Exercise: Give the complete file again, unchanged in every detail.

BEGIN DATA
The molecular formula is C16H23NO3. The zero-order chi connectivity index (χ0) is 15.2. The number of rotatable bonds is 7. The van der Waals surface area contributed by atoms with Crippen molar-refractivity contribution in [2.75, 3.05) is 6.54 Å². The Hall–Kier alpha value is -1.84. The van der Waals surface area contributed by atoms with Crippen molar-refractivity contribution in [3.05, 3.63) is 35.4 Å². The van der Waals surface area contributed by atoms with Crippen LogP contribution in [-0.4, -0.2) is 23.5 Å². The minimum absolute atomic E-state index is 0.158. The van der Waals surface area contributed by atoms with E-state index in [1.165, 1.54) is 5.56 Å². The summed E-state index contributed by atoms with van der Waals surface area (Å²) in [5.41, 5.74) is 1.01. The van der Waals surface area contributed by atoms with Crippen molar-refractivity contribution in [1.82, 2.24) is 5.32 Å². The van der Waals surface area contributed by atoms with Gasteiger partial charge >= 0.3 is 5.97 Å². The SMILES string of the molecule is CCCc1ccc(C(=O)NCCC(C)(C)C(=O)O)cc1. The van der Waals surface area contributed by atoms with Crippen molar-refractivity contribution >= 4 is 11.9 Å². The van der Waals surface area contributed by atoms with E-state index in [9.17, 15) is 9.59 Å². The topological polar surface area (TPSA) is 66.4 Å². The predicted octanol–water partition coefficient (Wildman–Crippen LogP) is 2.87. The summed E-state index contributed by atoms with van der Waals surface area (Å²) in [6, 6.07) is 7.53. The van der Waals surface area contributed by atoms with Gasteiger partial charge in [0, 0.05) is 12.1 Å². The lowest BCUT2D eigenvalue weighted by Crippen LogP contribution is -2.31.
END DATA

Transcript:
The molecular formula is C16H23NO3. The zero-order chi connectivity index (χ0) is 15.2. The number of rotatable bonds is 7. The van der Waals surface area contributed by atoms with Crippen molar-refractivity contribution in [2.75, 3.05) is 6.54 Å². The Hall–Kier alpha value is -1.84. The van der Waals surface area contributed by atoms with Crippen molar-refractivity contribution in [3.05, 3.63) is 35.4 Å². The van der Waals surface area contributed by atoms with Crippen LogP contribution in [-0.4, -0.2) is 23.5 Å². The minimum absolute atomic E-state index is 0.158. The van der Waals surface area contributed by atoms with E-state index in [1.165, 1.54) is 5.56 Å². The summed E-state index contributed by atoms with van der Waals surface area (Å²) in [5.41, 5.74) is 1.01. The van der Waals surface area contributed by atoms with Crippen molar-refractivity contribution in [1.82, 2.24) is 5.32 Å². The van der Waals surface area contributed by atoms with Gasteiger partial charge >= 0.3 is 5.97 Å². The SMILES string of the molecule is CCCc1ccc(C(=O)NCCC(C)(C)C(=O)O)cc1. The van der Waals surface area contributed by atoms with Crippen molar-refractivity contribution >= 4 is 11.9 Å². The van der Waals surface area contributed by atoms with E-state index in [9.17, 15) is 9.59 Å². The topological polar surface area (TPSA) is 66.4 Å². The predicted octanol–water partition coefficient (Wildman–Crippen LogP) is 2.87. The summed E-state index contributed by atoms with van der Waals surface area (Å²) in [6, 6.07) is 7.53. The van der Waals surface area contributed by atoms with Gasteiger partial charge in [0, 0.05) is 12.1 Å². The lowest BCUT2D eigenvalue weighted by Crippen LogP contribution is -2.31.